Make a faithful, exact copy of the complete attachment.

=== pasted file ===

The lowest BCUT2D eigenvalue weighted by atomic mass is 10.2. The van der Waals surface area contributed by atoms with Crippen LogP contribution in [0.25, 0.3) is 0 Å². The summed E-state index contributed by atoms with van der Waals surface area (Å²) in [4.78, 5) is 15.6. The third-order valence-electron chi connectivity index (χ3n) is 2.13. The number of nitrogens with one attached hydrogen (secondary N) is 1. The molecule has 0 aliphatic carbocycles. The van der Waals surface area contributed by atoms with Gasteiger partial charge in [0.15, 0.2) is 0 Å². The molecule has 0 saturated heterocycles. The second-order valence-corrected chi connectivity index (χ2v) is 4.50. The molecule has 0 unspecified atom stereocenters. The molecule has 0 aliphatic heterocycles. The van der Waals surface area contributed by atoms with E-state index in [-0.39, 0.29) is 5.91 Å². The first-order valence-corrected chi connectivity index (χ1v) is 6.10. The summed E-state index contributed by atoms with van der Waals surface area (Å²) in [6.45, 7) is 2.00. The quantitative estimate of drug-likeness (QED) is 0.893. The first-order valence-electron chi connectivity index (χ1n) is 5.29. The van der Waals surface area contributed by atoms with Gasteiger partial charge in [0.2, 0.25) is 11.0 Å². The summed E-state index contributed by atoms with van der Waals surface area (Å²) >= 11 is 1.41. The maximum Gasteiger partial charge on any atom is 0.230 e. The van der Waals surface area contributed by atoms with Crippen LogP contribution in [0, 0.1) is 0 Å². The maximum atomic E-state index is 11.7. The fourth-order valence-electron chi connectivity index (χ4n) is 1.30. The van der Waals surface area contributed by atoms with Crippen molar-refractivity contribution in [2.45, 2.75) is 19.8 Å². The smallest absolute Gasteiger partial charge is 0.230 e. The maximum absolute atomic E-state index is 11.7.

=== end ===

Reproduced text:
The lowest BCUT2D eigenvalue weighted by atomic mass is 10.2. The van der Waals surface area contributed by atoms with Crippen LogP contribution in [0.25, 0.3) is 0 Å². The summed E-state index contributed by atoms with van der Waals surface area (Å²) in [4.78, 5) is 15.6. The third-order valence-electron chi connectivity index (χ3n) is 2.13. The number of nitrogens with one attached hydrogen (secondary N) is 1. The molecule has 0 aliphatic carbocycles. The van der Waals surface area contributed by atoms with Gasteiger partial charge in [0.15, 0.2) is 0 Å². The molecule has 0 saturated heterocycles. The second-order valence-corrected chi connectivity index (χ2v) is 4.50. The molecule has 0 unspecified atom stereocenters. The molecule has 0 aliphatic heterocycles. The van der Waals surface area contributed by atoms with E-state index in [-0.39, 0.29) is 5.91 Å². The first-order valence-corrected chi connectivity index (χ1v) is 6.10. The summed E-state index contributed by atoms with van der Waals surface area (Å²) in [6.45, 7) is 2.00. The quantitative estimate of drug-likeness (QED) is 0.893. The first-order valence-electron chi connectivity index (χ1n) is 5.29. The van der Waals surface area contributed by atoms with Gasteiger partial charge in [0.2, 0.25) is 11.0 Å². The summed E-state index contributed by atoms with van der Waals surface area (Å²) >= 11 is 1.41. The maximum Gasteiger partial charge on any atom is 0.230 e. The van der Waals surface area contributed by atoms with Crippen LogP contribution in [0, 0.1) is 0 Å². The maximum atomic E-state index is 11.7. The fourth-order valence-electron chi connectivity index (χ4n) is 1.30. The van der Waals surface area contributed by atoms with Crippen molar-refractivity contribution in [2.45, 2.75) is 19.8 Å². The smallest absolute Gasteiger partial charge is 0.230 e. The maximum absolute atomic E-state index is 11.7.